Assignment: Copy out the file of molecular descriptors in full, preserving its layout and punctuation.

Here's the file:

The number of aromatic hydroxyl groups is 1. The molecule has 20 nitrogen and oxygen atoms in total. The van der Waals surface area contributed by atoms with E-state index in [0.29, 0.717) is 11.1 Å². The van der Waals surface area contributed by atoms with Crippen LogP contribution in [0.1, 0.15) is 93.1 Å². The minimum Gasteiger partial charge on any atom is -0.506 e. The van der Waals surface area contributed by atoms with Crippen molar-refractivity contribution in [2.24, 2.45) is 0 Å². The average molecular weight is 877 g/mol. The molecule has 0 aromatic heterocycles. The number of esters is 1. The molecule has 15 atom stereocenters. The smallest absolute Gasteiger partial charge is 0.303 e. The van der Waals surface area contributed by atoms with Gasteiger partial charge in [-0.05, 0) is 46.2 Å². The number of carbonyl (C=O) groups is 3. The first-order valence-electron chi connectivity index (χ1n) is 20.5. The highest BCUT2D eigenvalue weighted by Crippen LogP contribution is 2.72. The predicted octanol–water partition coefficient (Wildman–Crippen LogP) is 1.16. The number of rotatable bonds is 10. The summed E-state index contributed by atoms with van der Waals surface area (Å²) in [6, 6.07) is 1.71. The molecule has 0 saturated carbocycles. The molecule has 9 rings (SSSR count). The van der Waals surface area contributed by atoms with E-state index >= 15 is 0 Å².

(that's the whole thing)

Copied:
The number of aromatic hydroxyl groups is 1. The molecule has 20 nitrogen and oxygen atoms in total. The van der Waals surface area contributed by atoms with E-state index in [0.29, 0.717) is 11.1 Å². The van der Waals surface area contributed by atoms with Crippen LogP contribution in [0.1, 0.15) is 93.1 Å². The minimum Gasteiger partial charge on any atom is -0.506 e. The van der Waals surface area contributed by atoms with Crippen molar-refractivity contribution in [2.24, 2.45) is 0 Å². The average molecular weight is 877 g/mol. The molecule has 0 aromatic heterocycles. The number of esters is 1. The molecule has 15 atom stereocenters. The smallest absolute Gasteiger partial charge is 0.303 e. The van der Waals surface area contributed by atoms with Gasteiger partial charge in [-0.05, 0) is 46.2 Å². The number of carbonyl (C=O) groups is 3. The first-order valence-electron chi connectivity index (χ1n) is 20.5. The highest BCUT2D eigenvalue weighted by Crippen LogP contribution is 2.72. The predicted octanol–water partition coefficient (Wildman–Crippen LogP) is 1.16. The number of rotatable bonds is 10. The summed E-state index contributed by atoms with van der Waals surface area (Å²) in [6, 6.07) is 1.71. The molecule has 0 saturated carbocycles. The molecule has 9 rings (SSSR count). The van der Waals surface area contributed by atoms with E-state index >= 15 is 0 Å².